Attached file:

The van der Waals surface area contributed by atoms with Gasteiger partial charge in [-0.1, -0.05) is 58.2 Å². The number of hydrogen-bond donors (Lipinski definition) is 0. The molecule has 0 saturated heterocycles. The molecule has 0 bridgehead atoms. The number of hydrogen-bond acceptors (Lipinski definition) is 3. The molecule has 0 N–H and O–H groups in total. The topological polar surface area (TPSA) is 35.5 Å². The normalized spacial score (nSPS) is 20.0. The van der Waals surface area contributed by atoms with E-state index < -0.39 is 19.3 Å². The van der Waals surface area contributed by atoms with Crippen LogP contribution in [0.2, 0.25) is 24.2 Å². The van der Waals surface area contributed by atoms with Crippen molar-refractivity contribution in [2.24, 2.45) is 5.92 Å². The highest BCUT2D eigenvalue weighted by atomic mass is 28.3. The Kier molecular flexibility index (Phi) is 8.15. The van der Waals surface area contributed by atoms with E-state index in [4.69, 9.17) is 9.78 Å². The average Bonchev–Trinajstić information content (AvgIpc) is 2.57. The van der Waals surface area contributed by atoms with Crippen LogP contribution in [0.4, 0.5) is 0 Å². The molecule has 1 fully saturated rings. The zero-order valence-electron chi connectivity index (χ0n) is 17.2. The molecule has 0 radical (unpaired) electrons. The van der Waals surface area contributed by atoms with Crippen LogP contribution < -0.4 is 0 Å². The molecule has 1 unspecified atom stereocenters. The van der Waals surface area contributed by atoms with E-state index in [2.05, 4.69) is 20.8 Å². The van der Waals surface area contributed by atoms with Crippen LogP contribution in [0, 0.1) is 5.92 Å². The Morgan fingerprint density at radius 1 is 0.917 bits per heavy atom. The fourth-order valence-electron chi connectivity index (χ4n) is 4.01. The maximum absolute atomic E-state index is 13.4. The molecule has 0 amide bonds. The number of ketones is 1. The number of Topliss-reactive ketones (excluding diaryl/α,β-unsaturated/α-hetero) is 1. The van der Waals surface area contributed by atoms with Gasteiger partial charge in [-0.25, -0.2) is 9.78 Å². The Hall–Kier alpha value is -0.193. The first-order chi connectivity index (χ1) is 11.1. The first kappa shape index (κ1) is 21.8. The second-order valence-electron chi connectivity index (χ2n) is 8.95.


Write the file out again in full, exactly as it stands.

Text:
The van der Waals surface area contributed by atoms with Gasteiger partial charge in [-0.1, -0.05) is 58.2 Å². The number of hydrogen-bond donors (Lipinski definition) is 0. The molecule has 0 saturated heterocycles. The molecule has 0 bridgehead atoms. The number of hydrogen-bond acceptors (Lipinski definition) is 3. The molecule has 0 N–H and O–H groups in total. The topological polar surface area (TPSA) is 35.5 Å². The normalized spacial score (nSPS) is 20.0. The van der Waals surface area contributed by atoms with E-state index < -0.39 is 19.3 Å². The van der Waals surface area contributed by atoms with Crippen LogP contribution in [0.2, 0.25) is 24.2 Å². The van der Waals surface area contributed by atoms with Crippen molar-refractivity contribution in [2.24, 2.45) is 5.92 Å². The highest BCUT2D eigenvalue weighted by atomic mass is 28.3. The Kier molecular flexibility index (Phi) is 8.15. The van der Waals surface area contributed by atoms with E-state index in [4.69, 9.17) is 9.78 Å². The average Bonchev–Trinajstić information content (AvgIpc) is 2.57. The van der Waals surface area contributed by atoms with Crippen LogP contribution in [0.4, 0.5) is 0 Å². The molecule has 1 fully saturated rings. The zero-order valence-electron chi connectivity index (χ0n) is 17.2. The molecule has 0 radical (unpaired) electrons. The van der Waals surface area contributed by atoms with Crippen LogP contribution < -0.4 is 0 Å². The molecule has 1 unspecified atom stereocenters. The van der Waals surface area contributed by atoms with E-state index in [2.05, 4.69) is 20.8 Å². The van der Waals surface area contributed by atoms with Crippen LogP contribution in [0, 0.1) is 5.92 Å². The Morgan fingerprint density at radius 1 is 0.917 bits per heavy atom. The fourth-order valence-electron chi connectivity index (χ4n) is 4.01. The maximum absolute atomic E-state index is 13.4. The molecule has 0 amide bonds. The number of ketones is 1. The number of Topliss-reactive ketones (excluding diaryl/α,β-unsaturated/α-hetero) is 1. The van der Waals surface area contributed by atoms with Gasteiger partial charge in [-0.25, -0.2) is 9.78 Å². The Hall–Kier alpha value is -0.193. The first-order chi connectivity index (χ1) is 11.1. The first kappa shape index (κ1) is 21.8. The second-order valence-electron chi connectivity index (χ2n) is 8.95.